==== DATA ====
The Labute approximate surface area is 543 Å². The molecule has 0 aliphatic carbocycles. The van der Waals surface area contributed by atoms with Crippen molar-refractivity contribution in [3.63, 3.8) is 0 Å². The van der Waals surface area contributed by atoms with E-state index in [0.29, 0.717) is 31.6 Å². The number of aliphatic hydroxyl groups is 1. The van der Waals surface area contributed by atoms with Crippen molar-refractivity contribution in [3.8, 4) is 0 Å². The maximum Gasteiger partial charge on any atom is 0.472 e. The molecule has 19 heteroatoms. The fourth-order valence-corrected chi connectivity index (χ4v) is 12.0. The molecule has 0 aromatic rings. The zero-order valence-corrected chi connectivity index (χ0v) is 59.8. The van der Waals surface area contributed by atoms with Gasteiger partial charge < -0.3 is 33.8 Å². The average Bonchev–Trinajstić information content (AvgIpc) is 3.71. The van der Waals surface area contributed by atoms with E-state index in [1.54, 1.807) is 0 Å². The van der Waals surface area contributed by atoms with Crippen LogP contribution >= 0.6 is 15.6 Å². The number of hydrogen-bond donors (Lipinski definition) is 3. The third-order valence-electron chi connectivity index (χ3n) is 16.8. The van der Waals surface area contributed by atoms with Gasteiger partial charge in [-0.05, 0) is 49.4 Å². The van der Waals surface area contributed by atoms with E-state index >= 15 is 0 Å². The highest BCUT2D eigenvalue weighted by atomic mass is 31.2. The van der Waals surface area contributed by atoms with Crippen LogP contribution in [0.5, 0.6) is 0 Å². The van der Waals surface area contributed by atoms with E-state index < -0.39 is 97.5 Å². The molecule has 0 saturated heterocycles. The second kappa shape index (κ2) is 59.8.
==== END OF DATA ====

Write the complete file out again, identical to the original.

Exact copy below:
The Labute approximate surface area is 543 Å². The molecule has 0 aliphatic carbocycles. The van der Waals surface area contributed by atoms with Crippen molar-refractivity contribution in [3.63, 3.8) is 0 Å². The van der Waals surface area contributed by atoms with E-state index in [0.29, 0.717) is 31.6 Å². The number of aliphatic hydroxyl groups is 1. The van der Waals surface area contributed by atoms with Crippen molar-refractivity contribution in [3.8, 4) is 0 Å². The maximum Gasteiger partial charge on any atom is 0.472 e. The molecule has 19 heteroatoms. The fourth-order valence-corrected chi connectivity index (χ4v) is 12.0. The molecule has 0 aromatic rings. The zero-order valence-corrected chi connectivity index (χ0v) is 59.8. The van der Waals surface area contributed by atoms with Gasteiger partial charge < -0.3 is 33.8 Å². The average Bonchev–Trinajstić information content (AvgIpc) is 3.71. The van der Waals surface area contributed by atoms with E-state index in [1.54, 1.807) is 0 Å². The van der Waals surface area contributed by atoms with Crippen LogP contribution >= 0.6 is 15.6 Å². The number of hydrogen-bond donors (Lipinski definition) is 3. The third-order valence-electron chi connectivity index (χ3n) is 16.8. The van der Waals surface area contributed by atoms with Gasteiger partial charge in [-0.05, 0) is 49.4 Å². The van der Waals surface area contributed by atoms with E-state index >= 15 is 0 Å². The highest BCUT2D eigenvalue weighted by atomic mass is 31.2. The van der Waals surface area contributed by atoms with Crippen LogP contribution in [0.5, 0.6) is 0 Å². The van der Waals surface area contributed by atoms with E-state index < -0.39 is 97.5 Å². The molecule has 0 saturated heterocycles. The second kappa shape index (κ2) is 59.8.